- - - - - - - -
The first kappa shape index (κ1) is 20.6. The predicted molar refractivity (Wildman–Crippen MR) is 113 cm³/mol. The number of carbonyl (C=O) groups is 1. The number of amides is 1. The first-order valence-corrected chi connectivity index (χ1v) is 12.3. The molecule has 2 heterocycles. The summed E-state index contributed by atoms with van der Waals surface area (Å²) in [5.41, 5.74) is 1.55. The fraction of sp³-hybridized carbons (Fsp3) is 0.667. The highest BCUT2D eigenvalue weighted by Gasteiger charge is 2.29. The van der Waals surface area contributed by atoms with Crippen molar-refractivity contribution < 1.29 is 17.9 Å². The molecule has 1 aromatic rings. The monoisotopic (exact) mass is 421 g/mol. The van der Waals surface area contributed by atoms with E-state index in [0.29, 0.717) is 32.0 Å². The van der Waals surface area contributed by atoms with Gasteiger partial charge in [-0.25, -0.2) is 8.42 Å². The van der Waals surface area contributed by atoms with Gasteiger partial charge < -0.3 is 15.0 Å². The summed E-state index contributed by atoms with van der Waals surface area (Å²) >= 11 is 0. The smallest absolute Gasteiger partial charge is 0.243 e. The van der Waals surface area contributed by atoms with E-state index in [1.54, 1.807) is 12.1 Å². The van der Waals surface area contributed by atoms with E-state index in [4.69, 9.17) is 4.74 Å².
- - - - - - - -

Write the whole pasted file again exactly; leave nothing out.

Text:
The first kappa shape index (κ1) is 20.6. The predicted molar refractivity (Wildman–Crippen MR) is 113 cm³/mol. The number of carbonyl (C=O) groups is 1. The number of amides is 1. The first-order valence-corrected chi connectivity index (χ1v) is 12.3. The molecule has 2 heterocycles. The summed E-state index contributed by atoms with van der Waals surface area (Å²) in [5.41, 5.74) is 1.55. The fraction of sp³-hybridized carbons (Fsp3) is 0.667. The highest BCUT2D eigenvalue weighted by Gasteiger charge is 2.29. The van der Waals surface area contributed by atoms with Crippen molar-refractivity contribution < 1.29 is 17.9 Å². The molecule has 1 aromatic rings. The monoisotopic (exact) mass is 421 g/mol. The van der Waals surface area contributed by atoms with E-state index in [0.29, 0.717) is 32.0 Å². The van der Waals surface area contributed by atoms with Gasteiger partial charge in [-0.25, -0.2) is 8.42 Å². The van der Waals surface area contributed by atoms with Gasteiger partial charge < -0.3 is 15.0 Å². The summed E-state index contributed by atoms with van der Waals surface area (Å²) >= 11 is 0. The smallest absolute Gasteiger partial charge is 0.243 e. The van der Waals surface area contributed by atoms with E-state index in [1.54, 1.807) is 12.1 Å². The van der Waals surface area contributed by atoms with E-state index in [4.69, 9.17) is 4.74 Å².